So to repeat his question: “Can [materialism] account for conscious thoughts being about various things in a way that can be grasped or understood by the person in question?” Not even if it were God, he is saying. You have to have Jesus.

Bonjour not only openly acknowledges that metacognition systematically neglects external causal information, he makes it a centrepiece of his argument. Neglect of external causal relations is what sets his facts apart from Mary’s natural facts, what makes him Jesus, in effect. God can know our thoughts, but He cannot know our thoughts the way Jesus knows our thoughts. He cannot know what it’s like to be me, or Bonjour, as the case might be.

Of course, any such argument should give us pause. As keen as Bonjour is to leverage the distinction neglect affords him—the way it allows him to distinguish between modes of knowing, and thereby argue a distinction in modes of being (material versus nonmaterial)—calling attention to the neglect, as opposed to the distinction, raises the possibility that he’s simply spinning ignorance into an ontological virtue.

In strict causal terms, on a ‘zombie Mary’ account, say, the argument simply unravels. Here the question is one of one biomechanism attempting to systematically engage a second biomechanism that is systematically engaging some other kind of system, perhaps itself. What we want to know is how biomechanism 1 might come to occupy a relation with biomechanism 2 such that the behavioural possibilities of 1 are the same behavioural possibilities possessed by Mary coming to know what Bonjour is thinking about. So biomechanism 1, ‘zombie-Mary’ would be able to do all the things, make all the sounds that Mary could do knowing what Bonjour thought, only with biomechanism 2, or ‘zombie-Bonjour.’ And the same goes for zombie-Bonjour: it would be able to occupy a relation with itself that allowed it to do all the things Bonjour could do on the basis of knowing what he’s thinking.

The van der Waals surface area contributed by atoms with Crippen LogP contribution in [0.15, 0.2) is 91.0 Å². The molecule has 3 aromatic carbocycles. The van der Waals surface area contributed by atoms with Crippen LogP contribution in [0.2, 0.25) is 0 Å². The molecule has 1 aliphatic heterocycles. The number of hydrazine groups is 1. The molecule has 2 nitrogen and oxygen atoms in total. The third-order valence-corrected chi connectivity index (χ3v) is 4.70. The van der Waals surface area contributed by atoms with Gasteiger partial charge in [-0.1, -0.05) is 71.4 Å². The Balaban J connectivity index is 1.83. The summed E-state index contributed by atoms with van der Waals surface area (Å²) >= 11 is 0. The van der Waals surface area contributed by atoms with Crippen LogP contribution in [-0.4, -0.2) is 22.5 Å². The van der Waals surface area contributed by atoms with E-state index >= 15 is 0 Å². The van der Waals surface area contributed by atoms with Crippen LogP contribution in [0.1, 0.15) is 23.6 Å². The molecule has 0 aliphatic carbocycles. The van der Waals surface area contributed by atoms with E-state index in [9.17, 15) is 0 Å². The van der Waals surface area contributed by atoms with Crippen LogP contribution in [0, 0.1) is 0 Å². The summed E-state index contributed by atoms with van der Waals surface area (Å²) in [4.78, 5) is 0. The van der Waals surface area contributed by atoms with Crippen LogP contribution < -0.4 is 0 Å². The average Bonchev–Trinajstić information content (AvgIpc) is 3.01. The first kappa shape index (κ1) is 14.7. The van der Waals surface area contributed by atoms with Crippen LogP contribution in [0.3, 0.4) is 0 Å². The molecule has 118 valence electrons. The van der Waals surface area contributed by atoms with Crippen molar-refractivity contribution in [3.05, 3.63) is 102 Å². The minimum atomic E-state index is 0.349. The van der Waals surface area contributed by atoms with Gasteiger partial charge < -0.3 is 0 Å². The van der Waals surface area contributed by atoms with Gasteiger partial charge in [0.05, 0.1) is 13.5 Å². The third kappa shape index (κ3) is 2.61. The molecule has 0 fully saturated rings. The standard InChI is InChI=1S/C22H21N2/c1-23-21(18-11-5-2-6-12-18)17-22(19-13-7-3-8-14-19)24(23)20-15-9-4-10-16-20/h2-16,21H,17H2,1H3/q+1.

One only need suppose this is possible (even though no one doubts that our brains possess very real, very physical, cognitive and metacognitive systems), since the point of this zombie analogue is to simply draw out a striking feature of the physical picture of Bonjour’s argument, the very picture he agrees with only up to a point.

Physically speaking, zombie Mary is comporting itself to a functionally independent, environmentally external system: cognizing zombie Bonjour’s brain processes. Zombie Bonjour, on the other hand, is comporting itself to a functionally entangled, environmentally internal system: metacognizing its own brain processes. It’s hard to imagine any two more radically different ‘biocognitive perspectives,’ the one solving a functionally distinct, distal system using all the ancient machinery of environmental cognition, the other solving a functionally entangled, proximal system using far more youthful metacognitive machinery, the former possessing high-dimensional, variable access to the processes involved, the latter possessing low-dimensional, fixed access to those self-same processes.